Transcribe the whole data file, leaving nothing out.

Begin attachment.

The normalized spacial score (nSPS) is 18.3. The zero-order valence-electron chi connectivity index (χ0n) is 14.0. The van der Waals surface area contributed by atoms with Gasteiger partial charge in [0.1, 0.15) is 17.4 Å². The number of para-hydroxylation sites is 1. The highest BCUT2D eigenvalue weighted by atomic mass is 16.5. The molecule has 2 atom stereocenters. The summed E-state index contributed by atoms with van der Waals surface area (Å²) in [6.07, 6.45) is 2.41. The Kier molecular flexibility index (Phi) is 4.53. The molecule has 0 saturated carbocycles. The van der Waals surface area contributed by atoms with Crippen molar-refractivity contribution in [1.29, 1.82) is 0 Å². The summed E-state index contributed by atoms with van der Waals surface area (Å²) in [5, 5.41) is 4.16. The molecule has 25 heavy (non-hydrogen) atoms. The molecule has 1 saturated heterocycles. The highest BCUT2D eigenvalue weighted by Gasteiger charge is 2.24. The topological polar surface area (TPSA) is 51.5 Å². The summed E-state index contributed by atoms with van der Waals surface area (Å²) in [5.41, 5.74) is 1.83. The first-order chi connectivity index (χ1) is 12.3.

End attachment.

The normalized spacial score (nSPS) is 18.3. The zero-order valence-electron chi connectivity index (χ0n) is 14.0. The van der Waals surface area contributed by atoms with Gasteiger partial charge in [0.1, 0.15) is 17.4 Å². The number of para-hydroxylation sites is 1. The highest BCUT2D eigenvalue weighted by atomic mass is 16.5. The molecule has 2 atom stereocenters. The summed E-state index contributed by atoms with van der Waals surface area (Å²) in [6.07, 6.45) is 2.41. The Kier molecular flexibility index (Phi) is 4.53. The molecule has 0 saturated carbocycles. The van der Waals surface area contributed by atoms with Crippen molar-refractivity contribution in [1.29, 1.82) is 0 Å². The summed E-state index contributed by atoms with van der Waals surface area (Å²) in [5, 5.41) is 4.16. The molecule has 25 heavy (non-hydrogen) atoms. The molecule has 1 saturated heterocycles. The highest BCUT2D eigenvalue weighted by Gasteiger charge is 2.24. The topological polar surface area (TPSA) is 51.5 Å². The summed E-state index contributed by atoms with van der Waals surface area (Å²) in [5.41, 5.74) is 1.83. The first-order chi connectivity index (χ1) is 12.3.